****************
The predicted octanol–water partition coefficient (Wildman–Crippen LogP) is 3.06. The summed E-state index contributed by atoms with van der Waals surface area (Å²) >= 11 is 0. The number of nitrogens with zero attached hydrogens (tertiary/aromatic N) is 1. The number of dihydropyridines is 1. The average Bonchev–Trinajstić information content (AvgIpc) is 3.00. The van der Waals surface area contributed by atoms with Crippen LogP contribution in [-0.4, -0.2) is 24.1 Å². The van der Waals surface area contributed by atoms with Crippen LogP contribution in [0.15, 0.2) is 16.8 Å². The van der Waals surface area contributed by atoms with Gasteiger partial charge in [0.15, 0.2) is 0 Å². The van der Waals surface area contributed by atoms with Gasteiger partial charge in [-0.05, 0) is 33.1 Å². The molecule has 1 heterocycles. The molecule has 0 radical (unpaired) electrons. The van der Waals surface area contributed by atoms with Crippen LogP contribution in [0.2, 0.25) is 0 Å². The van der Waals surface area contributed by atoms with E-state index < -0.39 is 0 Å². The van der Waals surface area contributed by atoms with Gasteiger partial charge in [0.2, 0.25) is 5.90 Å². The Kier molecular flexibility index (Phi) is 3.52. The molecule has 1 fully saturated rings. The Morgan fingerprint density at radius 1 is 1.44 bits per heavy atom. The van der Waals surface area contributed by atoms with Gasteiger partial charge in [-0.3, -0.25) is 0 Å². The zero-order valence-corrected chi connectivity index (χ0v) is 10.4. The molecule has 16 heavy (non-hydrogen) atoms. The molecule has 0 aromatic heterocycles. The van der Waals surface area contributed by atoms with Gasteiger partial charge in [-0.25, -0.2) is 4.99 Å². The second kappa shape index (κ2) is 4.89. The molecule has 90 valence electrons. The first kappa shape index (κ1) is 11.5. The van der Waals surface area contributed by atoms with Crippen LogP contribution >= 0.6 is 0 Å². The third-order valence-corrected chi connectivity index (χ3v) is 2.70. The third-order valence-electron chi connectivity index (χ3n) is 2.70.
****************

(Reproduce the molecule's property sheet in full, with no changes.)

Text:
The predicted octanol–water partition coefficient (Wildman–Crippen LogP) is 3.06. The summed E-state index contributed by atoms with van der Waals surface area (Å²) >= 11 is 0. The number of nitrogens with zero attached hydrogens (tertiary/aromatic N) is 1. The number of dihydropyridines is 1. The average Bonchev–Trinajstić information content (AvgIpc) is 3.00. The van der Waals surface area contributed by atoms with Crippen LogP contribution in [-0.4, -0.2) is 24.1 Å². The van der Waals surface area contributed by atoms with Crippen LogP contribution in [0.15, 0.2) is 16.8 Å². The van der Waals surface area contributed by atoms with Gasteiger partial charge in [0.15, 0.2) is 0 Å². The van der Waals surface area contributed by atoms with Gasteiger partial charge in [-0.05, 0) is 33.1 Å². The molecule has 1 heterocycles. The molecule has 0 radical (unpaired) electrons. The van der Waals surface area contributed by atoms with Crippen LogP contribution in [0.2, 0.25) is 0 Å². The van der Waals surface area contributed by atoms with E-state index < -0.39 is 0 Å². The van der Waals surface area contributed by atoms with Gasteiger partial charge in [0.2, 0.25) is 5.90 Å². The Kier molecular flexibility index (Phi) is 3.52. The molecule has 1 fully saturated rings. The Morgan fingerprint density at radius 1 is 1.44 bits per heavy atom. The van der Waals surface area contributed by atoms with Gasteiger partial charge in [-0.3, -0.25) is 0 Å². The zero-order valence-corrected chi connectivity index (χ0v) is 10.4. The molecule has 16 heavy (non-hydrogen) atoms. The molecule has 0 aromatic heterocycles. The van der Waals surface area contributed by atoms with Gasteiger partial charge in [-0.25, -0.2) is 4.99 Å². The second kappa shape index (κ2) is 4.89. The molecule has 90 valence electrons. The first kappa shape index (κ1) is 11.5. The van der Waals surface area contributed by atoms with Crippen LogP contribution >= 0.6 is 0 Å². The third-order valence-corrected chi connectivity index (χ3v) is 2.70. The third-order valence-electron chi connectivity index (χ3n) is 2.70.